‘Who is this?’ asked an Egyptian merchant, in a low whisper, of the dealer whose stuffs he was examining.

‘’Tis the Lord Honain,’* replied the dealer.

‘And who may he be?’ continued the Egyptian. ‘Is he the Caliph’s son?’

‘A much greater man; his physician.’

The white mule stopped at the very stall where this conversation was taking place. The pages halted, and stood on each side of their master, the footmen kept off the crowd.

‘Merchant,’ said Honain, with a gracious smile of condescension, and with a voice musical as a flute, ‘Merchant, did you obtain me my wish?’

‘There is but one God,’ replied the dealer, who was the charitable Ali, ‘and Mahomed is his Prophet. I succeeded, please your highness, in seeing at Aleppo the accursed Giaour, of whom I spoke, and behold, that which you desired is here.’ So saying, Ali produced several Greek manuscripts, and offered them to his visitor.

‘Hah!’ said Honain, with a sparkling eye, ‘’tis well; their cost?’

‘The infidel would not part with them under five hundred dirhems,’ replied Ali.

‘Ibrahim, see that this worthy merchant receive a thousand.’

‘As many thanks, my Lord Honain.’

The Caliph’s physician bowed gracefully.

‘Advance, pages,’ continued Honain; ‘why this stoppage? Ibrahim, see that our way be cleared. What is all this?’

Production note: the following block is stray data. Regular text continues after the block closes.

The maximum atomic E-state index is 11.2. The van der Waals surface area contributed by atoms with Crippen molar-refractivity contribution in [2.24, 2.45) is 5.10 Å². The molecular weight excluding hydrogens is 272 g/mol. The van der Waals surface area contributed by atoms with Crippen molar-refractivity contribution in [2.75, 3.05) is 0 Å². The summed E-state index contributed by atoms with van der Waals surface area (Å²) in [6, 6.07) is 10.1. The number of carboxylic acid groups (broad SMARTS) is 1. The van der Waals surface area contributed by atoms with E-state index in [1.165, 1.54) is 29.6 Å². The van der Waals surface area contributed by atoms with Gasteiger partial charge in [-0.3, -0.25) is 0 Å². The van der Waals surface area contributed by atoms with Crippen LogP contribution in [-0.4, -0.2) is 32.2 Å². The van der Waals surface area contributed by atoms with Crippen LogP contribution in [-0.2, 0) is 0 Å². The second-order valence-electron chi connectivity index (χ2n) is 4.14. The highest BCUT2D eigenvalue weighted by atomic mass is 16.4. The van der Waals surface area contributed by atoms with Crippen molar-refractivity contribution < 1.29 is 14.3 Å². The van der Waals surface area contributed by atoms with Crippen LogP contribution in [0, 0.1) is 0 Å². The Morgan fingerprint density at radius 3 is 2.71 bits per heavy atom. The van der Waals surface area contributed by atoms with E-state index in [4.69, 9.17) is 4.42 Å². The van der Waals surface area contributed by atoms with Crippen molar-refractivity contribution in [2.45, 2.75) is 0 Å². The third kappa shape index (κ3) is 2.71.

A crowd of men advanced, pulling along a youth, who, almost exhausted, still singly struggled with his ungenerous adversaries.

‘The Cadi, the Cadi,’ cried the foremost of them, who was Abdallah, ‘drag him to the Cadi.’

‘Noble lord,’ cried the youth, extricating himself by a sudden struggle from the grasp of his captors, and seizing the robe of Honain, ‘I am innocent and injured. I pray thy help.’

‘The Cadi, the Cadi,’ exclaimed Abdallah; ‘the knave has stolen my ring, the ring given me by my faithful Fatima* on our marriage-day, and which I would not part with for my master’s stores.’

The youth still clung to the robe of Honain, and, mute from exhaustion, fixed upon him his beautiful and imploring eye.

‘Silence,’ proclaimed Honain, ‘I will judge this cause.’

‘The Lord Honain, the Lord Honain, listen to the Lord Honain!’

‘Speak, thou brawler; of what hast thou to complain?’ said Honain to Abdallah.